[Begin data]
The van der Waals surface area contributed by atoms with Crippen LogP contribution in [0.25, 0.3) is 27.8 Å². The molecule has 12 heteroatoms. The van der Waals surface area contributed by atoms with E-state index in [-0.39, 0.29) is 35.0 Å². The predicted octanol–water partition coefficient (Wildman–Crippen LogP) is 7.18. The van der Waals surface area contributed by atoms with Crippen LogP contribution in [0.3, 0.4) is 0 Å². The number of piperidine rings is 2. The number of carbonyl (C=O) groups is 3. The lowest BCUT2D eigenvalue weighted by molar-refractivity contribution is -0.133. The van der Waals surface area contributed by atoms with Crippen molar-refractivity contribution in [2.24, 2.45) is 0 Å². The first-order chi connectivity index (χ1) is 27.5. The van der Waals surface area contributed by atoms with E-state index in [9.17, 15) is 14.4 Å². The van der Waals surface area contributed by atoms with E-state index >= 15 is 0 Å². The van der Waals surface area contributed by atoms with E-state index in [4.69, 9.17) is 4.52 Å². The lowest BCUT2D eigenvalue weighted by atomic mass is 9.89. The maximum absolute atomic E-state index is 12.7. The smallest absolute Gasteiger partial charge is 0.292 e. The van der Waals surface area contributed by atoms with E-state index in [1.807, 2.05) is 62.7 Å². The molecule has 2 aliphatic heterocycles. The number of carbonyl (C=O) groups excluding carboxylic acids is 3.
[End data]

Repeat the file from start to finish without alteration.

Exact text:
The van der Waals surface area contributed by atoms with Crippen LogP contribution in [0.25, 0.3) is 27.8 Å². The molecule has 12 heteroatoms. The van der Waals surface area contributed by atoms with E-state index in [-0.39, 0.29) is 35.0 Å². The predicted octanol–water partition coefficient (Wildman–Crippen LogP) is 7.18. The van der Waals surface area contributed by atoms with Crippen LogP contribution in [0.3, 0.4) is 0 Å². The number of piperidine rings is 2. The number of carbonyl (C=O) groups is 3. The lowest BCUT2D eigenvalue weighted by molar-refractivity contribution is -0.133. The van der Waals surface area contributed by atoms with Crippen molar-refractivity contribution in [2.24, 2.45) is 0 Å². The first-order chi connectivity index (χ1) is 27.5. The van der Waals surface area contributed by atoms with E-state index in [9.17, 15) is 14.4 Å². The van der Waals surface area contributed by atoms with E-state index >= 15 is 0 Å². The van der Waals surface area contributed by atoms with E-state index in [4.69, 9.17) is 4.52 Å². The lowest BCUT2D eigenvalue weighted by atomic mass is 9.89. The maximum absolute atomic E-state index is 12.7. The smallest absolute Gasteiger partial charge is 0.292 e. The van der Waals surface area contributed by atoms with E-state index in [1.807, 2.05) is 62.7 Å². The molecule has 2 aliphatic heterocycles. The number of carbonyl (C=O) groups excluding carboxylic acids is 3.